"Above all let us be sober, be vigilant, [and] fully determined never to return to any yoke of slavery -- whether in word, or thought, or action," the Rev. Dr. Kortright Davis told hundreds gathered September 30 at St. Philip's Church in New York City for a solemn Evensong service in commemoration of the 200th anniversary of the Abolition of the Slave Trade Act in Britain.
The 1807 Abolition of the Slave Trade Act outlawed the slave trade throughout the British Empire and made it illegal for British ships to be involved in the trade, marking the beginning of the end for the transatlantic traffic in human beings. The Church of England held the official commemorative liturgy in Westminster Abbey on March 27. Prior to that, Archbishop of Canterbury Rowan Williams and Archbishop of York John Sentamu were joined by nearly 4,000 people as they led a Walk of Witness March 24 in London. Aspects of the September 30 Evensong were used with permission from the March 24 liturgy.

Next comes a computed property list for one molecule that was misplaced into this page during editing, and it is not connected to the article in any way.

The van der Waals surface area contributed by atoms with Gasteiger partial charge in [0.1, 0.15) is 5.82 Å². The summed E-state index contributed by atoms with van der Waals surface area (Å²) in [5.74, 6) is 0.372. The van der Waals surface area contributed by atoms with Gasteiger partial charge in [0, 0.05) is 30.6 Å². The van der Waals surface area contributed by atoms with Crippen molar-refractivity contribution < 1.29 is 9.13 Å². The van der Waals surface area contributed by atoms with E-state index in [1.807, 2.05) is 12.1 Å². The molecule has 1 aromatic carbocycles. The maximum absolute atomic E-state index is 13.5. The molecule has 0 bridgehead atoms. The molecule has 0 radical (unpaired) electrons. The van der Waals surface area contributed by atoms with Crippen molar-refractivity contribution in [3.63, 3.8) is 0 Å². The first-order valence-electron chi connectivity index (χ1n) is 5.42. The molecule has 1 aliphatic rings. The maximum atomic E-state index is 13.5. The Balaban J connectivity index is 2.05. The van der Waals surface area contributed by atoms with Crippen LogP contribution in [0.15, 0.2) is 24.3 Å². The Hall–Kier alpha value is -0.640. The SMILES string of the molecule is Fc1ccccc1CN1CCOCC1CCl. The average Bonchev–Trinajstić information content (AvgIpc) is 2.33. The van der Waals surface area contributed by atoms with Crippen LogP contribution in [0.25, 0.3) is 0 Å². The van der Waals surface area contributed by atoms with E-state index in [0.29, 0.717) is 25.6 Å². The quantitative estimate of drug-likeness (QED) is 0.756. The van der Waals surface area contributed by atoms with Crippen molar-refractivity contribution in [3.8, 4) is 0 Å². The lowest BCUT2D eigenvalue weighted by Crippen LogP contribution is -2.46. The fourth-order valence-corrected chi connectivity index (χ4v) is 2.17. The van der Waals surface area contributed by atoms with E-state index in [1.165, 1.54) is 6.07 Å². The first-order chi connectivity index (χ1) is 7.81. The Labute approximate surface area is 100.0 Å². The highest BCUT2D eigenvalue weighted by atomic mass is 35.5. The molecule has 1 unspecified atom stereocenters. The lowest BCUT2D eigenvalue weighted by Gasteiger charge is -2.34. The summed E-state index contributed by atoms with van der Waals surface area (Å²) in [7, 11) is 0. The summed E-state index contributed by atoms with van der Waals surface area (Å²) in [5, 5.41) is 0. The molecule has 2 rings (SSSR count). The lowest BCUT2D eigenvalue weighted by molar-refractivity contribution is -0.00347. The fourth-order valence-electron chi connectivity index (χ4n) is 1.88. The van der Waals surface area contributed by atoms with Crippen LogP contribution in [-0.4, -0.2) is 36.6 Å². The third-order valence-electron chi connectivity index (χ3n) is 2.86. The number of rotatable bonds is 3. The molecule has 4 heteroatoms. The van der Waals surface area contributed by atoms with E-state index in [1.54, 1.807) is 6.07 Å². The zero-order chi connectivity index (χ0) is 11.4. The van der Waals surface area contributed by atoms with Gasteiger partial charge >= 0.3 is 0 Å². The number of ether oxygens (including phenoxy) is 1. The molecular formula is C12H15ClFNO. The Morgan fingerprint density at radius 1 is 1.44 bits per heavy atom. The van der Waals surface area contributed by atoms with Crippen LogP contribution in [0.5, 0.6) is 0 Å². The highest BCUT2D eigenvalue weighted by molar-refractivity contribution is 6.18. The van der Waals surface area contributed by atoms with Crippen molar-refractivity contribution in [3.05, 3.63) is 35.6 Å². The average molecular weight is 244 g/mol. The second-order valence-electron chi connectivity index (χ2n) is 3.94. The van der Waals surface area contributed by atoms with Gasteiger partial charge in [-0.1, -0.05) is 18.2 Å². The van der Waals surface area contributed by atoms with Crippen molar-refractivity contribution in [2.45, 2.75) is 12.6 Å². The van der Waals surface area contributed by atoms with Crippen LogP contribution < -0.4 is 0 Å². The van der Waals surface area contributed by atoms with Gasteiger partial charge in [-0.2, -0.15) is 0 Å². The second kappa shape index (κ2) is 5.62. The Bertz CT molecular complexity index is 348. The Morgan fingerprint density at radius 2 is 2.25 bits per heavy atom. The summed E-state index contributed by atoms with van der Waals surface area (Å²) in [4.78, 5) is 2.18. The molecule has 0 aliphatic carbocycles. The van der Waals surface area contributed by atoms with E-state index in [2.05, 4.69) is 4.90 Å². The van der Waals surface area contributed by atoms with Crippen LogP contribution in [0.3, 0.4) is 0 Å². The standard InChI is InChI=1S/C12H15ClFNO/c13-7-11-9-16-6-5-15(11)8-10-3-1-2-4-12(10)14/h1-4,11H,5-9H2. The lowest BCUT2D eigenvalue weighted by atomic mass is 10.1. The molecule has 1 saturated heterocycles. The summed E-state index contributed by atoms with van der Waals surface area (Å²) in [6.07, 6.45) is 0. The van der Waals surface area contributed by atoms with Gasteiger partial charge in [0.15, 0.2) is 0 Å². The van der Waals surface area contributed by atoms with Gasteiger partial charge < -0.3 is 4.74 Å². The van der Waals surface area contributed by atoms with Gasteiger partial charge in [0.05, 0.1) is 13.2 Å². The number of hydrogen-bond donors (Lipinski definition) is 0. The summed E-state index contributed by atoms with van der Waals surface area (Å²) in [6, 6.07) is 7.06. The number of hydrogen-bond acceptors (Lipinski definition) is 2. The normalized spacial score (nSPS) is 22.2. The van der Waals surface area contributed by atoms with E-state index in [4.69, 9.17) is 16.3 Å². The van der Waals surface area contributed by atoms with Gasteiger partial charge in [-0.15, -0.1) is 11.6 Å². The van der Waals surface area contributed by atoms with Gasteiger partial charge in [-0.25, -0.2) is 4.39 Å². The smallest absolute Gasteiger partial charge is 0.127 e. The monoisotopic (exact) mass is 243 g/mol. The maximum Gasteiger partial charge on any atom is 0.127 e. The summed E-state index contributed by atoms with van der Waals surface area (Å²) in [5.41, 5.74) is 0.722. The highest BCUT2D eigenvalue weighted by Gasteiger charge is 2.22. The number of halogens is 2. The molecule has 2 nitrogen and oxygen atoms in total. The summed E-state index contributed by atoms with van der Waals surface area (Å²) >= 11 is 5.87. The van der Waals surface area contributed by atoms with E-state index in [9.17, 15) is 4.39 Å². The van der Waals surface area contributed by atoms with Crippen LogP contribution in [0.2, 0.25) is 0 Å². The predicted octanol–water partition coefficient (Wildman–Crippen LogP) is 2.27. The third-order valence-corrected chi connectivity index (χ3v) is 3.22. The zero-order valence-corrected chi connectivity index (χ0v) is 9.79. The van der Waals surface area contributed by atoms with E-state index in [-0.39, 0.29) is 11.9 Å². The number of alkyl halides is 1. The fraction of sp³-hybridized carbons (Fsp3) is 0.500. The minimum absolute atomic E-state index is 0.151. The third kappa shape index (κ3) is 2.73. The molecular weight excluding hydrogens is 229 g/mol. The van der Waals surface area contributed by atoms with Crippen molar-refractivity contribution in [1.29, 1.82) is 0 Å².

During the February Primate's meeting in Tanzania, a Eucharist was held at Zanzibar's 127-year-old Christ Church Cathedral, whose high altar now rises where a slave market whipping post once stood.
Davis, professor of Theology at Howard University School of Theology and rector of Holy Comforter Episcopal Church, both in Washington, D.C., began his sermon by acknowledging the foresight of liberators such as John Newton, hymn-writer of 'Amazing Grace' who abandoned his slave-trading ways and became an Anglican priest; William Wilberforce, leader of the parliamentary campaign against the slave trade; Olaudah Equiano, who wrote an autobiography that depicted the horrors of slavery and helped influence British lawmakers to abolish the slave trade in 1807, and others.
"What we are celebrating today is the memory of a pivotal turning point in the history of our global community," he said. "It is a history that still has to atone for the colossal genocide of a race of people whom God had blessed with ebony grace; totally unlike any previous forms of human bondage."